Social Studies, History, and Geography

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This module focuses on content related to social studies, history, and geography. Depending on the age level, these may be standalone courses or part of integrated curriculum units. In this module, we consider what stories are told in historical narratives, who is represented by these stories, how social movements are treated, and what the role of social citizenship and human rights might play in having conversations about 2SLGBTQ+ people.

Queering social studies, history, and geography courses involves revealing the stories that have been overlooked or undervalued and interrogating the role of the stories that are told in producing, normalizing, and reinforcing the status quo in the present day. While rights for 2SLGBTQ+ people have not always existed in every community, there have been many events and movements that have been led by 2SLGBTQ+ people, and contributions made by queer/trans folks in many fields that are seldom discussed. By disrupting the narrative of a white, heteronormative history of Canada and the world, we normalize the participation and contributions of 2SLGBTQ+ people in all spheres. Queering social studies, history, and geography courses normalizes 2SLGBTQ+ experiences as part of our society—not just in the 21st century but throughout history—and encourages students to think more critically about the curated histories we have learned and how they shape our current society. 

2SLGBTQ+ people have been part of many social, political, and cultural movements around the world, and yet are often not included in official textbooks, dominant narratives, or social studies or civics courses. This representation of 2SLGBTQ+ people is important, and omitting queerness from these materials and courses perpetuates a heteronormative school environment (Block, 2019). Beyond inclusion of queer stories, it is also important to correct the historical record. 2SLGBTQ+ inclusion and participation in society have been edited out of historical texts and documents, through misrepresentation, deliberate omission, and direct censorship (Blumenfeld, n.d.). With only cisgender and heterosexual representations included, queerness becomes an invention of the 20th century and not an inherent part of the human experience.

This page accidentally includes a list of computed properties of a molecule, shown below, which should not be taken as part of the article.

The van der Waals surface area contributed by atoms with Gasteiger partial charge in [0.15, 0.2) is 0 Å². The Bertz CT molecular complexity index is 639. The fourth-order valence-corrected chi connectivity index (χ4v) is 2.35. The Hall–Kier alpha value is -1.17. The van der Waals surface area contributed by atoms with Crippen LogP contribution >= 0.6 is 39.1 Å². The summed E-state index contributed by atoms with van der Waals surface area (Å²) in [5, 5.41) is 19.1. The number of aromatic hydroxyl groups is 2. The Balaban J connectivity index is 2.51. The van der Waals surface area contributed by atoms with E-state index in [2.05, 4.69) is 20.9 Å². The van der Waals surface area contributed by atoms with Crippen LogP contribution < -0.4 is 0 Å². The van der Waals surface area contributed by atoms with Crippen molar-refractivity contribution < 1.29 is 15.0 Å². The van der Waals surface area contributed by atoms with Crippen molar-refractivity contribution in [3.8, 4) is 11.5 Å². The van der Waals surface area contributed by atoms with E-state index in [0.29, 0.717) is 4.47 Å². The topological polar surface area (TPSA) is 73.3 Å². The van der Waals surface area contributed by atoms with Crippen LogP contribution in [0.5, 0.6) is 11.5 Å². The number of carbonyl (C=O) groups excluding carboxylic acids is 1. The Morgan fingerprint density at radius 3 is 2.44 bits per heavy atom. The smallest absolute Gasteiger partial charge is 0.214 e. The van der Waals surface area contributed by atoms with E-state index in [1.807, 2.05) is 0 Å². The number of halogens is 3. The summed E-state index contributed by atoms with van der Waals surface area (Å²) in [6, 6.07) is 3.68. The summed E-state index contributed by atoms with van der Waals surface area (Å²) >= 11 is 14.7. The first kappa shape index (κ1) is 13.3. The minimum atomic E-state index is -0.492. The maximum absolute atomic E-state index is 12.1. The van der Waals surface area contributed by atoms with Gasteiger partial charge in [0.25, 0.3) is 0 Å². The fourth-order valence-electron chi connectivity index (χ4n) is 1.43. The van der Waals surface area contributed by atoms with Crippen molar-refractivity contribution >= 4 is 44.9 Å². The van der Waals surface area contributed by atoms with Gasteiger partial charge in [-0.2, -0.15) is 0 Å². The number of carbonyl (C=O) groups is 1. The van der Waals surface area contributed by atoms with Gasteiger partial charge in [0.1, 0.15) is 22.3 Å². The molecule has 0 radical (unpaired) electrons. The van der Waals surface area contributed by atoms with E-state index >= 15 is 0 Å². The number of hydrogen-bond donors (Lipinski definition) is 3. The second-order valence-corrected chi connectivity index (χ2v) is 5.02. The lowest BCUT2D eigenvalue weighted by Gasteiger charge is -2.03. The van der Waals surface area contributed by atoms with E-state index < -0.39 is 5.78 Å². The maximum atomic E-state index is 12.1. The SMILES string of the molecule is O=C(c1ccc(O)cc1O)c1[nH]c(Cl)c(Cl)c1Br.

• Lead by example. Teacher educators in these areas should be showing teacher candidates what it looks like to meaningfully involve queer/trans representations and discussions of homophobia, transphobia, and violence against 2SLGBTQ+ people (Smith Crocco, 2002). It can be difficult for teacher candidates to imagine what 2SLGBTQ+ inclusion in history, social studies, and geography courses could look like, so by modeling within the teacher education course and providing content to support 2SLGBTQ+ inclusion, we create teachers who will in turn show queer/trans perspectives in their classrooms. 
  • Normalize conversations about queerness. Some educators are hesitant to include 2SLGBTQ+ content in social studies/civics courses because they worry that it will cause controversy. Normalizing conversations about queerness and including references to 2SLGBTQ+ identities challenges the narrative that discussions of queerness are controversial or inherently sexual (Block 2019). It is important to make these discussions part of everyday classroom conversation, rather than an extraordinary occurrence. 2SLGBTQ+ students need to see themselves regularly reflected in their classrooms and curriculum.
  • Expand 2SLGBTQ+ content. Queer content should also not be constricted only to conversations about human rights or during lead up to events like Pride. Queer content needs to be included across topics and courses and stories should not be omitted or censored to avoid discomfort. Look for opportunities to include 2SLGBTQ+ content and examples throughout your curriculum specifically in social, political, and historical contexts. 
  • Operationalize queerness. The default conversation around gender and sexuality remains focused on heterosexual relationships between two cisgender people. Operationalizing queerness means expanding the way we talk about/think about gender and sexual and romantic relationships from this heteronormative default, and then challenging the dominant paradigms of gender and sexuality that have shaped, justified, and normalized the legitimacy of abuse of 2SLGBTQ+ people and their rights globally. Instead of focusing on making queerness knowable, shift the conversation to the larger picture: 2SLGBTQ+ people exist, have inherent rights, and deserve respect, regardless of personal opinion or comfort. Remember, 2SLGBTQ+ individuals have and continue to exist in every faith, culture, and community in the world. Because you cannot see them, does not mean they are not there. Visibility is often tied to safety, and safety is connected to inclusion. 
  • Correct the historical record. As Blumenfeld (n.d.) highlights, 2SLGBTQ+ stories and histories have been censored from the historical record, and it is essential to both challenge and highlight both the implicit and explicit censoring of queerness within the curriculum and within texts. For example, the role that Black trans women played in the Stonewall Riot is often ignored or minimalized in favour of a whitewashed narrative of queer rights. In Canada too, the queer BIPOC community’s responses to the Toronto bathhouse raids of the 1980s (which culminated in the first Pride Day in Toronto) are missing from discussions about Pride.